Craft · crochet

5 Things I learned From My First Craft Fair

Today I attended my first ever craft fair as a seller. I’ve been to tonnes as a buyer, but today was a totally different experience. I thought I’d share what I found out from my day. It wasn’t a great big fair, just a small charity fundraiser in the village hall. I don’t think I’m quite ready for a larger event just yet, but I’m sure some of these things would still apply to larger fairs.

1) You will never feel like you’ve made enough

If you’ve followed my blog posts, you may recall me mentioning my craft related injuries, and the resulting worry about producing enough stock. I have worked really hard in the last three weeks (since being ‘fixed’) to make items to sell whilst not pushing myself too far. I made a lot, but still didn’t feel I had quite enough to fill a stall.

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Maybe I should have bulked this out with tinsel or something, it did look a tad bare!

2) Don’t compare yourself to others

When I arrived at the village hall, I felt slightly overwhelmed. There were sellers with elaborate display stands, stock literally overflowing and they all looked stunning. Then there was me, with my one enormous Lidl bag containing my items for sale, drinks and snacks, a tablecloth and two Christmas trees. As I looked around, I felt even more like an amateur than I had done at the start. I set my table up and it looked woefully bare. I texted my husband in a panic about the state of it; at that point I was very tempted to turn around and go home. (Fortunately, I didn’t!)

It’s only natural to check out the competition, but at the same time, you need to focus on your own stall. (This was what I told myself when I felt like going home!) There were people there who were seasoned professionals and who knew exactly what they were doing, and this was my first craft fair. Of course I wasn’t going to be on their level, but I was establishing my own baseline to work up from.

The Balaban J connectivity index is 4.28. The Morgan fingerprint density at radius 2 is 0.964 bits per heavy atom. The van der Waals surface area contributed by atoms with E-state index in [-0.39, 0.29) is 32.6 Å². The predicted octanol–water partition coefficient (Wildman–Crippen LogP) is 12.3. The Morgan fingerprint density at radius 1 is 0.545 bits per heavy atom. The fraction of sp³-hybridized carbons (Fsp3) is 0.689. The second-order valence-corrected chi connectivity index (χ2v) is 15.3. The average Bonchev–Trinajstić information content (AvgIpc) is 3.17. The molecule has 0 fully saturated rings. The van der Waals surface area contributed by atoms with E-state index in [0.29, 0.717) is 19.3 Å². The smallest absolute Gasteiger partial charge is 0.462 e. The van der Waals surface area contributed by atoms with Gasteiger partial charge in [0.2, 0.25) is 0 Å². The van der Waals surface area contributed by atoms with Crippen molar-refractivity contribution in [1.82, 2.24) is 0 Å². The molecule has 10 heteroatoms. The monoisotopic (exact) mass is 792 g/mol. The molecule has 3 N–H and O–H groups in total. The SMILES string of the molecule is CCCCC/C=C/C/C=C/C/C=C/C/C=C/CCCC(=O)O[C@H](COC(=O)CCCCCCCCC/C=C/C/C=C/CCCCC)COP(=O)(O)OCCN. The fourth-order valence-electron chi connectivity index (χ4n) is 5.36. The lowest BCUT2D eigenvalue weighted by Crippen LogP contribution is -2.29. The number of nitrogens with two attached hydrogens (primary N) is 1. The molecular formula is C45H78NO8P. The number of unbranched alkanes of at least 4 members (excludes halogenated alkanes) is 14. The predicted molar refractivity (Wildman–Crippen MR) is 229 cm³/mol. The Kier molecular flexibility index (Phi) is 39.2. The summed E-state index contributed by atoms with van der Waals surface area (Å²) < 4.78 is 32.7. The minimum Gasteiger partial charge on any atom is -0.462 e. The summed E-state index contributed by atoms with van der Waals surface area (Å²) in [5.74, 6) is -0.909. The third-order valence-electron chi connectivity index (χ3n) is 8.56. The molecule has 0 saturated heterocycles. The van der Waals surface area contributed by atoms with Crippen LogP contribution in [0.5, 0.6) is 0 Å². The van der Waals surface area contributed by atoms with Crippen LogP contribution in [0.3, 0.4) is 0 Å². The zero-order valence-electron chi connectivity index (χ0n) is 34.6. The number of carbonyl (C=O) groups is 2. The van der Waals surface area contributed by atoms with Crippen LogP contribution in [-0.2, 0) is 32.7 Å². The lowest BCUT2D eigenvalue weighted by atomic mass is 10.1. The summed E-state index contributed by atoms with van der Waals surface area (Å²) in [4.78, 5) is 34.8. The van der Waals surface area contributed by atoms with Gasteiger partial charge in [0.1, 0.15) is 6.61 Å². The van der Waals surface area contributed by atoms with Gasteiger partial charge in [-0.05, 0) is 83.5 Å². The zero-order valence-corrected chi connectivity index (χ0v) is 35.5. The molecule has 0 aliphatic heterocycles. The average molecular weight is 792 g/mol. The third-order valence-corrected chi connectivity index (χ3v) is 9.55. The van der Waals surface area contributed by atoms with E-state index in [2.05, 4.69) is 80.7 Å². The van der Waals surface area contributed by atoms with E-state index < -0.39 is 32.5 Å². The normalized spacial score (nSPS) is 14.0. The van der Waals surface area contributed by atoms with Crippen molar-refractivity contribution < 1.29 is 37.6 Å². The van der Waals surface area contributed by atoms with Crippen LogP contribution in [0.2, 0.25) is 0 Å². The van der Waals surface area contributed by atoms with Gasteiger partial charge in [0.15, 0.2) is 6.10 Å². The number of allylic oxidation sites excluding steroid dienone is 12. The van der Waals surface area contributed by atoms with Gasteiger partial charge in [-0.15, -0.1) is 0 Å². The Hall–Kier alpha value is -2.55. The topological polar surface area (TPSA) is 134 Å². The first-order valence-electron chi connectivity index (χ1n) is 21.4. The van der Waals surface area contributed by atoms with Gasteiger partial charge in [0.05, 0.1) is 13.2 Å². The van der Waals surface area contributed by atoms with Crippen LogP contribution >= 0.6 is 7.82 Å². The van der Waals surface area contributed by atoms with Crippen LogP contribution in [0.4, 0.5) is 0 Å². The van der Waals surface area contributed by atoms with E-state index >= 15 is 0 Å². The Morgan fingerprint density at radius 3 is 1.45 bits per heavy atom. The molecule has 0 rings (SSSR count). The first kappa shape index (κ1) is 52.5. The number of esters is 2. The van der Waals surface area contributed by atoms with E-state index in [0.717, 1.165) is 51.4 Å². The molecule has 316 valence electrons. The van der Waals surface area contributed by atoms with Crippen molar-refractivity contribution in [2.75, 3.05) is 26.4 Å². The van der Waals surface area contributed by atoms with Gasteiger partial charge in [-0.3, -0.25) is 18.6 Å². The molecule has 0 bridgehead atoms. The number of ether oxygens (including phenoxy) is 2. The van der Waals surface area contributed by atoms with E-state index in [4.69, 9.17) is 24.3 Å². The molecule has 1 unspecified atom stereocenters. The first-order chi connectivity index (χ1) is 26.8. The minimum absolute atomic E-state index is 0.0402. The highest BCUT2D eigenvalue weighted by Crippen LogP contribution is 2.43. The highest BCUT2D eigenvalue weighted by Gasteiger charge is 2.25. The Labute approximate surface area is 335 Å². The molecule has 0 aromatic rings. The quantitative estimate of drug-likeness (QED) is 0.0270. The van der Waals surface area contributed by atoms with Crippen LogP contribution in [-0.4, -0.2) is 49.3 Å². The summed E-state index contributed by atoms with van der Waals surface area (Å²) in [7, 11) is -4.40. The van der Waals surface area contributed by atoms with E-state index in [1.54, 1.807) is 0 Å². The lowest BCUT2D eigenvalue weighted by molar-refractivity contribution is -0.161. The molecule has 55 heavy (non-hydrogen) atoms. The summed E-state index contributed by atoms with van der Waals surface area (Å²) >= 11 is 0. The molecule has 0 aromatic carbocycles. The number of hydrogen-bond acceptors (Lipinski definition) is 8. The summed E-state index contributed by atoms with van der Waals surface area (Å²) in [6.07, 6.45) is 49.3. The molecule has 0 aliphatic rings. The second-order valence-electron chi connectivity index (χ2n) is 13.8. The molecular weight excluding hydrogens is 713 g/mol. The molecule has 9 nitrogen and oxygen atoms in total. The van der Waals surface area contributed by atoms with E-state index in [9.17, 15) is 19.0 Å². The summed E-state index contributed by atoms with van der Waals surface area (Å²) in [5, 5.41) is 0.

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I took the photo before putting the battery cover on, whoops!

3) Talk to other stallholders

It’s all very well just sitting and looking at your phone (or whatever else you might do), but during the quiet times it is useful to make connections with other crafters. The lady just behind me was lovely, and we have both liked and shared each other’s Facebook craft pages. It also made it feel a bit less lonely! (Mr C arrived shortly after to keep me company, and to provide moral support after my panic text.)

4) Take lots of change

I thought I had more than enough, until I was paid with £10 notes several times over. Luckily the lady behind me changed a £10 note for me! I think that if I ever do another craft fair I will collect change in a box from the day I sign up so that I’m prepared.

5) Make a wide variety of items

This was true for me, but I guess it depends what you are making and selling. The two items that I only had one each of sold very quickly! I wish I’d made more of them, rather than focusing my efforts on two or three main items.

I’m also sharing this photo of my (slightly ropy) presentation as I had to think fast last night when getting my final items together. My poor tree had lost it’s stand, so I fetched a flower pot before realising I had nothing to hold the tree up. One ball of yarn (which resembled garden twine to knit with) shoved in the pot with the tree poked into it made a very DIY display prop! It’s not really a tip, but I was pleased with my idea.

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Have you ever sold at a craft fair? What was your experience like? I’d love to hear about it, and any more tips you may have.

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62 thoughts on “5 Things I learned From My First Craft Fair

  1. I did a few craft fairs a couple years ago, I remember the first one being really scary. And it definitely is hard to not compare yourself to the others around you! From the pictures, looks like your displays were really cute! I really love that you poked the tree into yarn, it’s perfect

    Liked by 1 person

  2. Wow – it must have been a huge experience! Congratulations on your debut! I never sold my items – I gave them out as gifts and donated some, but even those took quite a bit of courage for me at first. Your items are lovely – I especially like the one with the earmuffs (or headphones, which would be just as adorable.)

    Liked by 1 person

    1. Thank you! I too am undecided whether that snowman is wearing ear muffs or headphones! I give quite a lot as gifts too, and some of my leftover snowmen are being sent to new homes with Christmas cards.

      Liked by 2 people

  3. Love to know what sold and didn’t sell so well. Congratulations on doing it. I have only been a buyer and lack the courage to be a seller. Couldn’t bear it to sell nothing. I think having been to so many fairs that jewelery really is the best seller.